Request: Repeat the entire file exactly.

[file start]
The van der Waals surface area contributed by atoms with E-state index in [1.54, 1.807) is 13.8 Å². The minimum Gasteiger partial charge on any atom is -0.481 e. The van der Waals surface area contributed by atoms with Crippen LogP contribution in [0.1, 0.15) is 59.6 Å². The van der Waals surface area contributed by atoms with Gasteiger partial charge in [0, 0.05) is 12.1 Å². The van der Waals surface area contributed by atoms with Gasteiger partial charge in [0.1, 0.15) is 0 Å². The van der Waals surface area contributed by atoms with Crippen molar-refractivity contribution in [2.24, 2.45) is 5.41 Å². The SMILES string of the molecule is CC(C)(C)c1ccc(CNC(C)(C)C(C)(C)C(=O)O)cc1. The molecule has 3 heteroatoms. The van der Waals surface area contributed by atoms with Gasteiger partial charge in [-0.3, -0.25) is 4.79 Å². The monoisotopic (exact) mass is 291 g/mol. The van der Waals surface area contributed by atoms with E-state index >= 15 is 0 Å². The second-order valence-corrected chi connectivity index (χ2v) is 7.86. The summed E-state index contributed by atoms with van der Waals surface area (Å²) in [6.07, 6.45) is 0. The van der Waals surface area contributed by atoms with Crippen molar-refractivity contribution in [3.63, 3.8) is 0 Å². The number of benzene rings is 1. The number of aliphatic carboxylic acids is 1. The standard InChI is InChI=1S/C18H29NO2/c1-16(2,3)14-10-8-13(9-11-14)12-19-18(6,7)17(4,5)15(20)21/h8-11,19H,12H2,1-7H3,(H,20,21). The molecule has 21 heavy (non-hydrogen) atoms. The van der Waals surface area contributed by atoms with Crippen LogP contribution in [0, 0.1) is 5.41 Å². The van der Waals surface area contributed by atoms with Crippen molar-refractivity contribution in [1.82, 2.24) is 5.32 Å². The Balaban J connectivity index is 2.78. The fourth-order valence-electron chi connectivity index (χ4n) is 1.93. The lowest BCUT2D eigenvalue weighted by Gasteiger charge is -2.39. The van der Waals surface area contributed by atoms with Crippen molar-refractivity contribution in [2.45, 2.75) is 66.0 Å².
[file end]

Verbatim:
The van der Waals surface area contributed by atoms with E-state index in [1.54, 1.807) is 13.8 Å². The minimum Gasteiger partial charge on any atom is -0.481 e. The van der Waals surface area contributed by atoms with Crippen LogP contribution in [0.1, 0.15) is 59.6 Å². The van der Waals surface area contributed by atoms with Gasteiger partial charge in [0, 0.05) is 12.1 Å². The van der Waals surface area contributed by atoms with Gasteiger partial charge in [0.1, 0.15) is 0 Å². The van der Waals surface area contributed by atoms with Crippen molar-refractivity contribution in [2.24, 2.45) is 5.41 Å². The SMILES string of the molecule is CC(C)(C)c1ccc(CNC(C)(C)C(C)(C)C(=O)O)cc1. The molecule has 3 heteroatoms. The van der Waals surface area contributed by atoms with Gasteiger partial charge in [-0.3, -0.25) is 4.79 Å². The monoisotopic (exact) mass is 291 g/mol. The van der Waals surface area contributed by atoms with E-state index >= 15 is 0 Å². The second-order valence-corrected chi connectivity index (χ2v) is 7.86. The summed E-state index contributed by atoms with van der Waals surface area (Å²) in [6.07, 6.45) is 0. The van der Waals surface area contributed by atoms with Crippen molar-refractivity contribution in [3.63, 3.8) is 0 Å². The number of benzene rings is 1. The number of aliphatic carboxylic acids is 1. The standard InChI is InChI=1S/C18H29NO2/c1-16(2,3)14-10-8-13(9-11-14)12-19-18(6,7)17(4,5)15(20)21/h8-11,19H,12H2,1-7H3,(H,20,21). The molecule has 21 heavy (non-hydrogen) atoms. The van der Waals surface area contributed by atoms with Crippen LogP contribution in [0, 0.1) is 5.41 Å². The van der Waals surface area contributed by atoms with Crippen molar-refractivity contribution in [1.82, 2.24) is 5.32 Å². The Balaban J connectivity index is 2.78. The fourth-order valence-electron chi connectivity index (χ4n) is 1.93. The lowest BCUT2D eigenvalue weighted by Gasteiger charge is -2.39. The van der Waals surface area contributed by atoms with Crippen molar-refractivity contribution in [2.45, 2.75) is 66.0 Å².